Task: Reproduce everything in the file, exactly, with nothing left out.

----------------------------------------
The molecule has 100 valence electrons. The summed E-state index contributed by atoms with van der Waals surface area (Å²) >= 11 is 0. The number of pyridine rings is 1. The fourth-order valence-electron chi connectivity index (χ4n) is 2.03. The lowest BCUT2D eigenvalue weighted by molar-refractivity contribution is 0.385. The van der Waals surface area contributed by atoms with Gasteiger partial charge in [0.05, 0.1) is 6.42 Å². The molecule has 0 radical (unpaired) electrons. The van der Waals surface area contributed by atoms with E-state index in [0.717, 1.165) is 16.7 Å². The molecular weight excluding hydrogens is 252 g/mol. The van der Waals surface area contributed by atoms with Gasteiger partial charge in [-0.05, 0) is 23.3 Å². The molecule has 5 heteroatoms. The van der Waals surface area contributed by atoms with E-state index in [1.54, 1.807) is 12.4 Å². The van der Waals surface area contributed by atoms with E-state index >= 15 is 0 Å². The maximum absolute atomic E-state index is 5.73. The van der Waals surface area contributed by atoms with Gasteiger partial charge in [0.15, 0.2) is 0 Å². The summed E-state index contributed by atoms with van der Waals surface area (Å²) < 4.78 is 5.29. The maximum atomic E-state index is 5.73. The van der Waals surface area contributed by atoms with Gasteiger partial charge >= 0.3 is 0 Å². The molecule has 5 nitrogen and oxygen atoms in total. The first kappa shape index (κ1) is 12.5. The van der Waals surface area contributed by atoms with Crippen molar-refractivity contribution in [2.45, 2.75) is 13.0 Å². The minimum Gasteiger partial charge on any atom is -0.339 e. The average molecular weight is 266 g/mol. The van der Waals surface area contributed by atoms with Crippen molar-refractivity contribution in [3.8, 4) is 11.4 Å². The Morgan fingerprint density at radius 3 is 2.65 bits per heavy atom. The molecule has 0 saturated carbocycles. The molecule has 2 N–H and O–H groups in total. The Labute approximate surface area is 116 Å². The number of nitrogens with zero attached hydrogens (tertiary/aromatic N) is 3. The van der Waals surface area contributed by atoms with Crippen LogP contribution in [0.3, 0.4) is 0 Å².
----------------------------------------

The molecule has 100 valence electrons. The summed E-state index contributed by atoms with van der Waals surface area (Å²) >= 11 is 0. The number of pyridine rings is 1. The fourth-order valence-electron chi connectivity index (χ4n) is 2.03. The lowest BCUT2D eigenvalue weighted by molar-refractivity contribution is 0.385. The van der Waals surface area contributed by atoms with Gasteiger partial charge in [0.05, 0.1) is 6.42 Å². The molecule has 0 radical (unpaired) electrons. The van der Waals surface area contributed by atoms with E-state index in [0.717, 1.165) is 16.7 Å². The molecular weight excluding hydrogens is 252 g/mol. The van der Waals surface area contributed by atoms with Gasteiger partial charge in [-0.05, 0) is 23.3 Å². The molecule has 5 heteroatoms. The van der Waals surface area contributed by atoms with E-state index in [1.54, 1.807) is 12.4 Å². The van der Waals surface area contributed by atoms with E-state index >= 15 is 0 Å². The maximum absolute atomic E-state index is 5.73. The van der Waals surface area contributed by atoms with Gasteiger partial charge in [0.15, 0.2) is 0 Å². The summed E-state index contributed by atoms with van der Waals surface area (Å²) < 4.78 is 5.29. The maximum atomic E-state index is 5.73. The van der Waals surface area contributed by atoms with Gasteiger partial charge >= 0.3 is 0 Å². The molecule has 5 nitrogen and oxygen atoms in total. The first kappa shape index (κ1) is 12.5. The van der Waals surface area contributed by atoms with Crippen molar-refractivity contribution in [2.45, 2.75) is 13.0 Å². The minimum Gasteiger partial charge on any atom is -0.339 e. The average molecular weight is 266 g/mol. The van der Waals surface area contributed by atoms with Crippen molar-refractivity contribution in [3.8, 4) is 11.4 Å². The Morgan fingerprint density at radius 3 is 2.65 bits per heavy atom. The molecule has 0 saturated carbocycles. The molecule has 2 N–H and O–H groups in total. The Labute approximate surface area is 116 Å². The number of nitrogens with zero attached hydrogens (tertiary/aromatic N) is 3. The van der Waals surface area contributed by atoms with Crippen LogP contribution in [0.3, 0.4) is 0 Å².